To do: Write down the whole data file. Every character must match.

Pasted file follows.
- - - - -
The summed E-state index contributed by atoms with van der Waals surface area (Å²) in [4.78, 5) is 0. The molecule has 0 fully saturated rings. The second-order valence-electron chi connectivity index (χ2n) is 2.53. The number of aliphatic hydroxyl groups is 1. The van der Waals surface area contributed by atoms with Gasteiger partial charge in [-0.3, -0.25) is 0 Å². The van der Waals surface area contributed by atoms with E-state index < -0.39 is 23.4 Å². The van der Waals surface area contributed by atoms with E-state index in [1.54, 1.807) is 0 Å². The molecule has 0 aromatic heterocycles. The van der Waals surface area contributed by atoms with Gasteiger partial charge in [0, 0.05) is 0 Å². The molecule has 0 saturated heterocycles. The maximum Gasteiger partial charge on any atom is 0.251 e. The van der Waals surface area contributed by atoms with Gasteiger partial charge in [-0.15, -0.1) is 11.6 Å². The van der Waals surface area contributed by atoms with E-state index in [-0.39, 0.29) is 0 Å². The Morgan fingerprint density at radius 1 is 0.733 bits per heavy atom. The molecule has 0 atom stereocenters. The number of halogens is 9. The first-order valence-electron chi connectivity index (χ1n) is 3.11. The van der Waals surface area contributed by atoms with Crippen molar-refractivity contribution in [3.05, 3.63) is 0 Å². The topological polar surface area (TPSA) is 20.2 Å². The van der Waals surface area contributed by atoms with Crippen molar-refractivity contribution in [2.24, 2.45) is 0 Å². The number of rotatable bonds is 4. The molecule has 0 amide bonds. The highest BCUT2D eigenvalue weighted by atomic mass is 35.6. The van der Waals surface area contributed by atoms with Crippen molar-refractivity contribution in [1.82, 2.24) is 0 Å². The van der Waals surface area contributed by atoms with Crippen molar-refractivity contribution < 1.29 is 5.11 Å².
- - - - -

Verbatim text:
The summed E-state index contributed by atoms with van der Waals surface area (Å²) in [4.78, 5) is 0. The molecule has 0 fully saturated rings. The second-order valence-electron chi connectivity index (χ2n) is 2.53. The number of aliphatic hydroxyl groups is 1. The van der Waals surface area contributed by atoms with Gasteiger partial charge in [-0.3, -0.25) is 0 Å². The van der Waals surface area contributed by atoms with E-state index < -0.39 is 23.4 Å². The van der Waals surface area contributed by atoms with E-state index in [1.54, 1.807) is 0 Å². The molecule has 0 aromatic heterocycles. The van der Waals surface area contributed by atoms with Gasteiger partial charge in [0, 0.05) is 0 Å². The molecule has 0 saturated heterocycles. The maximum Gasteiger partial charge on any atom is 0.251 e. The van der Waals surface area contributed by atoms with Gasteiger partial charge in [-0.15, -0.1) is 11.6 Å². The van der Waals surface area contributed by atoms with E-state index in [-0.39, 0.29) is 0 Å². The Morgan fingerprint density at radius 1 is 0.733 bits per heavy atom. The molecule has 0 atom stereocenters. The number of halogens is 9. The first-order valence-electron chi connectivity index (χ1n) is 3.11. The van der Waals surface area contributed by atoms with Crippen molar-refractivity contribution in [3.05, 3.63) is 0 Å². The topological polar surface area (TPSA) is 20.2 Å². The van der Waals surface area contributed by atoms with Crippen molar-refractivity contribution in [2.24, 2.45) is 0 Å². The number of rotatable bonds is 4. The molecule has 0 amide bonds. The highest BCUT2D eigenvalue weighted by atomic mass is 35.6. The van der Waals surface area contributed by atoms with Crippen molar-refractivity contribution in [1.82, 2.24) is 0 Å². The van der Waals surface area contributed by atoms with Crippen molar-refractivity contribution < 1.29 is 5.11 Å².